Closing the decade, one cannot help but look back and feel gratitude for all that was and had been and look forward with hope to what will be. These days also reveal a glorious time when artists are given space to flourish
and explore their inner fuel.
To end the year, here’s a conversation with people who work with colors in and out of the Holidays. This encounter with watercolorists definitely leads one to inner worlds that fascinate and heal. Cyrell Alingasa, a female artist who has been romancing with different art mediums such as acrylic and watercolor and Orvil Bantayan, a watercolorist who has been loyal to it, so far, share to us their thoughts about their interaction with watercolor.
Cyrell always has a close relationship with the arts since she was a child. Though her medium is charcoal, she has recently begun to explore painting. “I started painting 4 years ago. I began with watercolor and then acrylic and oil. I paint early in the morning, around 6 am.” Her motivation stems from an inner fire, “I feel that there is energy waiting to be released, an idea wanting to be expressed. And I “itch” everytime. I’m a believer of “What makes you “itch”, do it.”
It’s interesting to note that Cyrell had an aversion to watercolor, “At the beginning, this is my least liked of all the mediums that I have tried. Because of the repulsion I felt towards this medium, I decided to try it. Then I realized that the entire process stands in contrasts against my rigidity, with my un-openness to its flow, and doing watercolor gives me anxiety. But eventually, it turned out to be the therapy I needed to work on something inside of me.”
Being bold, Cyrell gives advice to fellows who want to experience painting but feel that they can’t do it. “I have read from a book that those who are most regretful are those who felt their creative impulses unresting but they failed to give life to it. And I realized that I don’t want to live a life full of regrets because I was too scared or felt too lacking.
Begin with yourself as the first audience to your art. There is a whole universe inside yourself. And it’s not like disregarding the external world, but art is solitary work. And one should at first feel comfortable with her home to be able to see outside of it. So start with whatever you have, wherever you are, whoever you are now. For art thrives only when you say yes to its calling.”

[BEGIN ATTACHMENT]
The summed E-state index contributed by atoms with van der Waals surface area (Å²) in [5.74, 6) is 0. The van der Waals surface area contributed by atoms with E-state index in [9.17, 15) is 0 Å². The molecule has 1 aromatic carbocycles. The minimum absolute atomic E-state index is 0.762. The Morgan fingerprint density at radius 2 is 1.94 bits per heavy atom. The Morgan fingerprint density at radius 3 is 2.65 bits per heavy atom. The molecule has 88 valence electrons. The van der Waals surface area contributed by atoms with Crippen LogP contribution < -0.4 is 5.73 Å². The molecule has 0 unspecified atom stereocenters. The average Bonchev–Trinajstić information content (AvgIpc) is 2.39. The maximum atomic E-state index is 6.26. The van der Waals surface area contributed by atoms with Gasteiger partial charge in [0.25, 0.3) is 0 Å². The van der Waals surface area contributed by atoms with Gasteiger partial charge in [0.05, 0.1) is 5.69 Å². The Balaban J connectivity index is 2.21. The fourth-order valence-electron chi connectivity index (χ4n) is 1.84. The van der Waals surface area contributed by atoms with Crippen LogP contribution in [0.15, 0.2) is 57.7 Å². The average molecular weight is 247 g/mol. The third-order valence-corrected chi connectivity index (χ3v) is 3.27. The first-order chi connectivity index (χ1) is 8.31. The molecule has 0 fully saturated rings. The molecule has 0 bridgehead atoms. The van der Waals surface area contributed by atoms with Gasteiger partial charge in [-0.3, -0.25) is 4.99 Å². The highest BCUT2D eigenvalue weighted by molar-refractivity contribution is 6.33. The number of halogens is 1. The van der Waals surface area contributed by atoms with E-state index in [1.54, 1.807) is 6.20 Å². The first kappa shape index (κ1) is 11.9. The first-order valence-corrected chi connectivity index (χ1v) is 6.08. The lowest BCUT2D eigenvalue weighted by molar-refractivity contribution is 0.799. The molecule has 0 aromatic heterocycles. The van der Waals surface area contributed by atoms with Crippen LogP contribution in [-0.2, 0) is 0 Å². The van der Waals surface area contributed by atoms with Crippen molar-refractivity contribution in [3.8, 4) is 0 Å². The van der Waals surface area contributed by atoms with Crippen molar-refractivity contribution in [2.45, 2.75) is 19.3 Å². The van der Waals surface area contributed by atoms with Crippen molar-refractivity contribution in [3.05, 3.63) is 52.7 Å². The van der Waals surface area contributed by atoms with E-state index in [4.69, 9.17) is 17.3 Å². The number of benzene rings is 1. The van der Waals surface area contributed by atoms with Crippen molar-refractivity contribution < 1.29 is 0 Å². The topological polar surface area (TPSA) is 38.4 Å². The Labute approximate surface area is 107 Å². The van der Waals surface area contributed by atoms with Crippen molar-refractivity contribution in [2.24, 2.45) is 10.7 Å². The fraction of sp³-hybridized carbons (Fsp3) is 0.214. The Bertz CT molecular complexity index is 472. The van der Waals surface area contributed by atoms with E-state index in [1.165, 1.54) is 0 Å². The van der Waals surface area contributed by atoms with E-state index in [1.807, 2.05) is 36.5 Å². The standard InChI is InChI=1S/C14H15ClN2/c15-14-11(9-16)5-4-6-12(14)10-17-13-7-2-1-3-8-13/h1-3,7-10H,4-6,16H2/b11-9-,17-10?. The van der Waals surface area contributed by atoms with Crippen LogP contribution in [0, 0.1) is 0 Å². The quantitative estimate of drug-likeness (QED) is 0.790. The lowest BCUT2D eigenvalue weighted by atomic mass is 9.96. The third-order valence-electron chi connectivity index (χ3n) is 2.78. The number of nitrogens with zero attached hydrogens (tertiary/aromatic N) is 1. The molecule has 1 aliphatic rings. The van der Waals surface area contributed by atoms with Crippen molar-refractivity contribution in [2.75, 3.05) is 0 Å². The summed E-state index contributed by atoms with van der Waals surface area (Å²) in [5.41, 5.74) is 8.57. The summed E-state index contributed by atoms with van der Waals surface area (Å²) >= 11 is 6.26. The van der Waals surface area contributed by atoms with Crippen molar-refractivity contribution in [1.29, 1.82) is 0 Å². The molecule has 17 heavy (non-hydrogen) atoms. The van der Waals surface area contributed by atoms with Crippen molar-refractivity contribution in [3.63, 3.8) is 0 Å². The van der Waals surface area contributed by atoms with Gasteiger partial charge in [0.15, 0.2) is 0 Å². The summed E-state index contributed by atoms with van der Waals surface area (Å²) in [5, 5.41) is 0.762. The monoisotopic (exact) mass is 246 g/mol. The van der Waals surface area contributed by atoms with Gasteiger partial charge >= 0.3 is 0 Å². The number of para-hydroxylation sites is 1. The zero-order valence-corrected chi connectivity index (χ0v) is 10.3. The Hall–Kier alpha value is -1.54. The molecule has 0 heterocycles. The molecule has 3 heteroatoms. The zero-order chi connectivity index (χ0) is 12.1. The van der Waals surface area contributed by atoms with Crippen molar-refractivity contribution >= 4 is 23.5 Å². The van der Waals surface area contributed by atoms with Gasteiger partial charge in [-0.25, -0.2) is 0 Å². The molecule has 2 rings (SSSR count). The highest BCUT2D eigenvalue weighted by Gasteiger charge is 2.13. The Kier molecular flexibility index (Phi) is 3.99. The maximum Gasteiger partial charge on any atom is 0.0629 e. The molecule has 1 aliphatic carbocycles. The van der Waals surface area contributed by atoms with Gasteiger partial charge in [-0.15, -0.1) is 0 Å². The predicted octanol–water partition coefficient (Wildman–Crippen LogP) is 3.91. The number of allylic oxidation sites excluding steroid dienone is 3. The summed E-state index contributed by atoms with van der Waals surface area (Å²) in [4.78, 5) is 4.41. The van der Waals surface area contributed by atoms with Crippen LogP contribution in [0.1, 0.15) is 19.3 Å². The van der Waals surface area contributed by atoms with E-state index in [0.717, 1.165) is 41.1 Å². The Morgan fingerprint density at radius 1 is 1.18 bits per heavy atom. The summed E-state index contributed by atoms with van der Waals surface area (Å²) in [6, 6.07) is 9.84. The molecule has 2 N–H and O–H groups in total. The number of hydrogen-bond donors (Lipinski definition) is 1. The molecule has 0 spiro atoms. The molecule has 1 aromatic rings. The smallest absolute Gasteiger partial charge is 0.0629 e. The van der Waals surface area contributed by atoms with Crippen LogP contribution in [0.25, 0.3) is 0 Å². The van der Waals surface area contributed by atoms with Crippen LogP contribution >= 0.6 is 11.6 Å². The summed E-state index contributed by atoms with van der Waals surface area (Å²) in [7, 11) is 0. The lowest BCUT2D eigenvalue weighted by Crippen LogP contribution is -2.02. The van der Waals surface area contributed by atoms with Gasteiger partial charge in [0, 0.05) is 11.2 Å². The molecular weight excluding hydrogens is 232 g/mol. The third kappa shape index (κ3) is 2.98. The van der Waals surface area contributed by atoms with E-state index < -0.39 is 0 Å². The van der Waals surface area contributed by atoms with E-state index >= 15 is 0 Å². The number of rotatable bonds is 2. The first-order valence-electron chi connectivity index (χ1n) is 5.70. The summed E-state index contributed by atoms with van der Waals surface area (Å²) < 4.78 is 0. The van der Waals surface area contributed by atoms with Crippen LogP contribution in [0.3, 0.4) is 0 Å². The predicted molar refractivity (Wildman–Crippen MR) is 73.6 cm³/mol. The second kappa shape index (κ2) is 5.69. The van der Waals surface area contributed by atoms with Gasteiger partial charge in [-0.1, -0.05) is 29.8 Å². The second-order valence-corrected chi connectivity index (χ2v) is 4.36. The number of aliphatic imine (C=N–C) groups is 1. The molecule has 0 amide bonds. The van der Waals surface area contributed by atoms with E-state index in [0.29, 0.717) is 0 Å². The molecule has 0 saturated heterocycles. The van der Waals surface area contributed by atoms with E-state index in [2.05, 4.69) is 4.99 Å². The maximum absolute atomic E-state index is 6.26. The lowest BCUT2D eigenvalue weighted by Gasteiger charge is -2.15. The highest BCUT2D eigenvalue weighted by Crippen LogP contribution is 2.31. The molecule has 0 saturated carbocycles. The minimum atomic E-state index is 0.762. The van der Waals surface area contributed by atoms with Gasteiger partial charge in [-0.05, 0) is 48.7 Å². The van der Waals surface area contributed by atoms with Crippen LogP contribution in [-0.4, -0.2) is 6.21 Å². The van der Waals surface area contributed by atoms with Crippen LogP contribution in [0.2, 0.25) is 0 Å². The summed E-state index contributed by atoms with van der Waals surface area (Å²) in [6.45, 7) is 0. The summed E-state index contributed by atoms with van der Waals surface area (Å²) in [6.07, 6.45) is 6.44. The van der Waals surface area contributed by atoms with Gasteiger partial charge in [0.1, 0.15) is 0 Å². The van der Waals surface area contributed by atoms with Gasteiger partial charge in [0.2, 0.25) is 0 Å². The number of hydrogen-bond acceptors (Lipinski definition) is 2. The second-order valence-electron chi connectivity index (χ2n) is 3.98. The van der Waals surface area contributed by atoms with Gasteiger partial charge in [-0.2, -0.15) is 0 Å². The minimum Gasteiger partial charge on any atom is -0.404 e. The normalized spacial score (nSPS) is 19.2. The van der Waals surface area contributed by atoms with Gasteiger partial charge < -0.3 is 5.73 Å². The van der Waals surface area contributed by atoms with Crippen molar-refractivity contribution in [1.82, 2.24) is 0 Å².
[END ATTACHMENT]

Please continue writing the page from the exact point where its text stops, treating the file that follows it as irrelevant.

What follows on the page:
On the other hand, Orvil Bantayan has dabbled across various art media, ranging from music to filmmaking to painting. “I discovered watercolor in 2016 when my daughters started playing with it. I went to an art shop to purchase their art materials, and as I was going over the supplies, I found a watercolor pencil. I thought about giving it a try because I thought it was so easy but I was wrong,” he says.
When asked what motivates him to paint, Orvil shares that it’s a healing activity for him. “I have noticed how unrhythmical and disorganize my thoughts are when I haven’t held a paintbrush for a time. To me, it’s therapy. Recently, I went through a lot of anxiety and deep sadness. Watercolor helped me recoup and I noticed how my dark feelings waned from manageable to almost none.”
Orvil confesses that he had the assumption that watercolor is an effortless art. “I really thought it won’t take much effort to be good at watercolor. But until now, getting my colors and mixture right is tedious. Just when I thought I’ve got it figured, the moment my paint touches the paper, so many times, it would reveal otherwise. This is why the thought of shifting to another medium is far from my consideration. Watercolor challenges me to stay awake and mindful of my mistakes so that I get it better the next time.”
To those who desire to paint but are being stopped by thoughts of inadequacy, Orvil shares, “Be brave. Just know what’s in your heart and try as best as you can to express it. As always, our failure is our best teacher. So when we fail, we are always stepping up to something better. Just go, do it. Be brave.”
Joan Mae Soco-Bantayan is a teacher at Tuburan Institute, Inc. She is also a wife and a mother of two. For questions and comments, feel free to drop her an e-mail at firstname.lastname@example.org or visit her Facebook page, Joan Mae Soco.
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